This is my beloved Son.—The words were in substance the same as those heard at the baptism of our Lord (see Note on Matthew 3:17), but the difference in their form is suggestive. Then they were addressed to the human consciousness of the Son of Man, as declaring to Him the greatness of His being. Now they come addressed as to the disciples, and in close connection with the “decease” which was to be accomplished at Jerusalem. It was, if we may so speak, because the Son of Man became obedient unto death that He was showing Himself worthy of the Father’s love. In the hour of darkness and seeming failure, and agony and death, He was “satisfying” His Father’s “good pleasure,” and accepted by Him as the one perfect sacrifice. And so the command, “Hear ye Him,” gained a new significance. Not the traditions of the elders, or the doctrines of the scribes and Pharisees, not even the teaching of Moses and Elias, of the Law and of the Prophets, but the words of the Son of Man, were henceforth to command their allegiance, and to be the guide of their faith and of their lives, for of them only it was true that the Father was revealed fully in them (Hebrews 1:1-2), and that they should never pass away (Matthew 24:35).
And when the disciples heard it, they fell on their face, and were sore afraid.(6) When the disciples heard it.—At this point St. Matthew’s narrative is the fullest. The three disciples shrink in fear, like that of the Israelites at the brightness of Moses’ face (Exodus 34:30), like that of the priests in the Temple who could not stand to minister because of the cloud (1Kings 8:11), and lie prostrate on the ground in speechless terror. They have seen the glory of the Lord: can they hear His voice and live?
And Jesus came and touched them, and said, Arise, and be not afraid.(7) Jesus came and touched them.—Act and words were both expressive of an almost brotherly tenderness. The touch of the hand they had so often grasped—as, e.g., in Matthew 14:31—the familiar words that had brought courage to their fainting hearts in. the hour of danger (Matthew 14:27), these recall them again to the realities of life. They need not fear the glory of the divine Presence, for He is with them still as its most perfect manifestation.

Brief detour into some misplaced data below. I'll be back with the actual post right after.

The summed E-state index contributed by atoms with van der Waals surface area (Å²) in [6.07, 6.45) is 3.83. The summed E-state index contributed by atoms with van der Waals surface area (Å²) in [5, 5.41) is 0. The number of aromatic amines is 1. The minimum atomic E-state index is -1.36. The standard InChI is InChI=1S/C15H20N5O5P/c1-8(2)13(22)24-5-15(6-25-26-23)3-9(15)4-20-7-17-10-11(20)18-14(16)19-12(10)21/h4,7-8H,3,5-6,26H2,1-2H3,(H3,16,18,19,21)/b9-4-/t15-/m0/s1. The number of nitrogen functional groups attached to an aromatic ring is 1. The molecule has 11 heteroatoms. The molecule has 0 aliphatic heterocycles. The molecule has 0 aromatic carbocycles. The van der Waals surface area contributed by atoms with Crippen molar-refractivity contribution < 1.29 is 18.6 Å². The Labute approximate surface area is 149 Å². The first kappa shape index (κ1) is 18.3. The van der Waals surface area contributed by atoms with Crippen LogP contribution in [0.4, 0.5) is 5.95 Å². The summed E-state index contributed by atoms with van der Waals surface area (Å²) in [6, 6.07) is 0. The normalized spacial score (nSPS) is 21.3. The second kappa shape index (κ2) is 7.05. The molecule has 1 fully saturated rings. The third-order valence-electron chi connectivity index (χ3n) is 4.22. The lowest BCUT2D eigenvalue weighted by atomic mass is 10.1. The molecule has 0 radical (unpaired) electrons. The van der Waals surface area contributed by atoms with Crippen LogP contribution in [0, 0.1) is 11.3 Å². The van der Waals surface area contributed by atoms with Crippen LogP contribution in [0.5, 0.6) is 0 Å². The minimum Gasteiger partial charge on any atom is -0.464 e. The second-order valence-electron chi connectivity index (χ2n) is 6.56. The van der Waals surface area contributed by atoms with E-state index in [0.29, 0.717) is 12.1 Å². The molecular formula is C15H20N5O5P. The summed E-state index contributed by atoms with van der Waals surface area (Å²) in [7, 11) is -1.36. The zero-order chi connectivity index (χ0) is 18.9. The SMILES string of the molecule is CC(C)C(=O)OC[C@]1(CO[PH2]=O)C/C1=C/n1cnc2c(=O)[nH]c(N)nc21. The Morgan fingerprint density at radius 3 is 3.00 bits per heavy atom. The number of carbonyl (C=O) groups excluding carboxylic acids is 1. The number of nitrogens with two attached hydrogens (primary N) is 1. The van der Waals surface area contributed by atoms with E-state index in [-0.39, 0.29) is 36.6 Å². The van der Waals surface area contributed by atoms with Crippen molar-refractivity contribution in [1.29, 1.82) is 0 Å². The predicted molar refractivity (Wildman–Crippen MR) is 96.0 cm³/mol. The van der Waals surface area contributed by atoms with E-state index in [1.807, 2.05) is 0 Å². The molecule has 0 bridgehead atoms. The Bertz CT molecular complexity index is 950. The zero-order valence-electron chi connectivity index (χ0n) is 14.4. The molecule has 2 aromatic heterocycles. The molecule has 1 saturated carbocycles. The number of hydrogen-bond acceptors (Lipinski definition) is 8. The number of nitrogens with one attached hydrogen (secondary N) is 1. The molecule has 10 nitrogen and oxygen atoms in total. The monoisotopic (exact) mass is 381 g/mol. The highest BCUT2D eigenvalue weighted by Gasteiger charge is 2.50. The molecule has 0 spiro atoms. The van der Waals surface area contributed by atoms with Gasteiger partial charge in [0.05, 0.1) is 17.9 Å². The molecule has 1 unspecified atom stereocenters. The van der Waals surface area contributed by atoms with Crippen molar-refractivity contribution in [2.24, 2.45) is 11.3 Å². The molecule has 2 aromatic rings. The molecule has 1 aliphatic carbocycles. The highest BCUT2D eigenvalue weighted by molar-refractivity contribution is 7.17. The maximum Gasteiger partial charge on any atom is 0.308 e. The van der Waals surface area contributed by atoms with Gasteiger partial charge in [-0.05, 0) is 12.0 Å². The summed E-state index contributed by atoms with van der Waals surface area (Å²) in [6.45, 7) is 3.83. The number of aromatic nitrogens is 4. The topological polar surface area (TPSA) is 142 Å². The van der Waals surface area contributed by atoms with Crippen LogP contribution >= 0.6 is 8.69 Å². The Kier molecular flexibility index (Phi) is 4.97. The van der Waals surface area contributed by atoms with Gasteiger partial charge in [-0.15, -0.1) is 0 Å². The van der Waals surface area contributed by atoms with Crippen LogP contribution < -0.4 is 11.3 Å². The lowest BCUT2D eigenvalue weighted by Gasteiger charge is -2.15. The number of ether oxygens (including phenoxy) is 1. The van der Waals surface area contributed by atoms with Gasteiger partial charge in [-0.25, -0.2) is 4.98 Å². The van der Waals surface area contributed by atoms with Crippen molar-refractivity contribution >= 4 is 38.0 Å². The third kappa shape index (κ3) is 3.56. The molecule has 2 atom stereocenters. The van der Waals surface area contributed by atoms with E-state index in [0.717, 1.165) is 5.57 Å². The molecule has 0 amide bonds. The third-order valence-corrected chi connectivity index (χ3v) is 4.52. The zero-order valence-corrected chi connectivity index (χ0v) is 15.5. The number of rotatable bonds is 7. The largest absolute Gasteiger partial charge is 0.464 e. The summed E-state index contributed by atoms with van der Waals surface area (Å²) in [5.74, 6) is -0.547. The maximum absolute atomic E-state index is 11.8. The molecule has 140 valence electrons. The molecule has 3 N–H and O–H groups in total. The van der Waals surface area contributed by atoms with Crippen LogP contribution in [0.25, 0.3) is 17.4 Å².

And when they had lifted up their eyes, they saw no man, save Jesus only.(8) They saw no man, save Jesus only.—The words, following as they do upon the “Be not afraid,” imply a marked contrast to Peter’s rash utterance. It was not “good” for frail men such as they were to tarry long in the immediate glory of the Presence. It was a relief to see “Jesus only” with them, as they had been wont to see Him. So in our own lives, moments of spiritual ecstasy are few and far between, and it is good for us that it should be so, and that we should be left to carry the fragrance and power of their memory into the work of our common life, and the light of our common day.
It may not be amiss to say a few words as to the credibility of a narrative which is in itself so wonderful, and has been exposed so often to the attacks of a hostile criticism. And (1) it is obvious that what is commonly known as the rationalistic method of interpretation is altogether inapplicable here. The narrative of the Evangelists cannot by any artifice be reduced to a highly-coloured version of some natural phenomenon falling under known laws. If accepted at all, it must be accepted as belonging to the region of the super natural. (2) The so-called mythical theory, which sees in such narratives the purely legendary after-growth of the dreaming fancies of a later age, is of course possible here, as it is possible wherever the arbitrary criticism which postulates the incredibility of the supernatural chooses to apply it; but it may, at least, be urged against its application in this instance that there was nothing in the Jewish expectations of the Messiah likely to suggest such a legend, and that the circumstances connected with it are such (e.g., its association with our Lord’s sufferings, and the strange, abrupt utterance of Peter) as were hardly likely to suggest themselves either to the popular imagination or to that of an individual mind. (3) The position which it occupies both in our Lord’s ministry and the spiritual training of the disciples, while, on the one hand, it raises the Transfiguration above the region of a mere marvel, is, it may be urged again, such as was not likely to occur to a simple lover of the marvellous. (4) Lastly, the language of John 1:14 and (though with less certainty, owing to the doubt which hangs over the genuineness of that Epistle) of 2Peter 1:16, may surely be allowed some evidential weight, as being of the nature of allusive reference to a fact which the writers take for granted as generally known. Over and above St. Peter’s direct reference, we note the recurrence of the words “decease,” “tabernacle,” as suggested by it (2Peter 1:13; 2Peter 1:15).